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Install a self-hosted Git server with Gitea

Published: June 10, 2018  •  Updated: February 03, 2022  •  selfhost

This tutorial will show you how to install a Gitea Git server on a VPS (virtual private server).

There are a lot of Git servers available that you can self-host. I chose Gitea for this example because it's straightforward to install. Gitea is written in Go, and you only have to install one binary.

For this demo installation, I used a VPS server from Hetzner (referral link). I chose the smallest server offering: CX11 with 2GB of RAM. For the operating system, I selected Debian 11.

Install Gitea

I run all the following commands as a root user. If you are not logged in as root, prepend sudo to the commands or switch to root with sudo -i. I install Gitea directly into Linux. If you are interested in a Docker installation, check out this documentation page.

First, make sure that the system is up-to-date.

apt update
apt full-upgrade

On the server, install the Git package, which Gitea depends on.

apt install git

Create a new user under which the Gitea process runs

adduser \
   --system \
   --shell /bin/bash \
   --gecos 'Git Version Control' \
   --group \
   --disabled-password \
   --home /home/git \

Create the required directory structure.

mkdir -p /var/lib/gitea/{custom,data,log}
chown -R git:git /var/lib/gitea/
chmod -R 750 /var/lib/gitea/
mkdir /etc/gitea
chown root:git /etc/gitea
chmod 770 /etc/gitea

Note that the permissions for /etc/gitea are open so the webserver can write to this directory. After the installation, it should be changed.

chmod 750 /etc/gitea
chmod 640 /etc/gitea/app.ini

Download the Gitea binary and make it executable. Check the download page first to figure out the latest version. Currently (February 2022), 1.16.0 is the latest version.

wget -O gitea https://dl.gitea.io/gitea/1.16.0/gitea-1.16.0-linux-amd64
chmod +x gitea
mv gitea /usr/local/bin/gitea

Next, we need to install Gitea as a service, so it automatically starts when the server restarts. On Debian, this is the responsibility of systemd.

The Gitea project provides an example of a systemd service file.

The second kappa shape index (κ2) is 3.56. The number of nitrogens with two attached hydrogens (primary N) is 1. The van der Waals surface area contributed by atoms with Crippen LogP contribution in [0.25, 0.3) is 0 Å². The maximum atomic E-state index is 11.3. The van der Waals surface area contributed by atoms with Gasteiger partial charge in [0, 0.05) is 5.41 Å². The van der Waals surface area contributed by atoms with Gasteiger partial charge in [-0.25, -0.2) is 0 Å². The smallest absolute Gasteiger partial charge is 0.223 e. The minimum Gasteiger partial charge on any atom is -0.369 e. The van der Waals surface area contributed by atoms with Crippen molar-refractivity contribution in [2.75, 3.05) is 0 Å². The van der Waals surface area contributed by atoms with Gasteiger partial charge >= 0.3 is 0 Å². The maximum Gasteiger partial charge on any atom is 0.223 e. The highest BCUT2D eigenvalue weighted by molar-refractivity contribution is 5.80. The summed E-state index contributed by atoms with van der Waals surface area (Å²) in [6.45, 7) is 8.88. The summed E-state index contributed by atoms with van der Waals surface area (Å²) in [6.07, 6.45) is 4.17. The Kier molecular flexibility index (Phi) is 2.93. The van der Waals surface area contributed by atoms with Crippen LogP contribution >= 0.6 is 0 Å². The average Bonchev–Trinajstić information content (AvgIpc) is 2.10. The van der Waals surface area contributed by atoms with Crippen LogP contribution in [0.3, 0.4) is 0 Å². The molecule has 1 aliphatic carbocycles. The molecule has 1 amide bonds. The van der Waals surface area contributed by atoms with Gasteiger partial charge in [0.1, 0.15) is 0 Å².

cd /etc/systemd/system
wget https://raw.githubusercontent.com/go-gitea/gitea/main/contrib/systemd/gitea.service

You can now start Gitea and check the status.

systemctl start gitea
systemctl status gitea

You should see a green active (running) message if everything is okay. Check the log file with journalctl -u gitea if something is wrong.

The service is running but not enabled yet and does not automatically start at the next server startup. Enable it and check if it is enabled

systemctl enable gitea
systemctl is-enabled gitea

The is-enabled command should return enabled.

Update Gitea

From time to time, you should check if there is a new Gitea version available. To update Gitea, run the following commands.

wget -O gitea https://dl.gitea.io/gitea/1.16.x/gitea-1.16.x-linux-amd64
systemctl stop gitea
chmod +x gitea
mv gitea /usr/local/bin/gitea
systemctl start gitea

HTTP Server

In this section, we install an HTTP server. The server sits in front of the Gitea server and proxies all requests from the clients to Gitea.
This service takes care of setting up the TLS connection. As a web server, I will install Caddy because it is very easy to set up and automatically manages TLS certificates from Let's Encrypt

To install Caddy, follow the installation instructions on this page:

Open the Caddy configuration.

nano /etc/caddy/Caddyfile

Replace everything with the following configuration.

   email <valid_email_address>

git.rasc.ch {
   reverse_proxy localhost:3000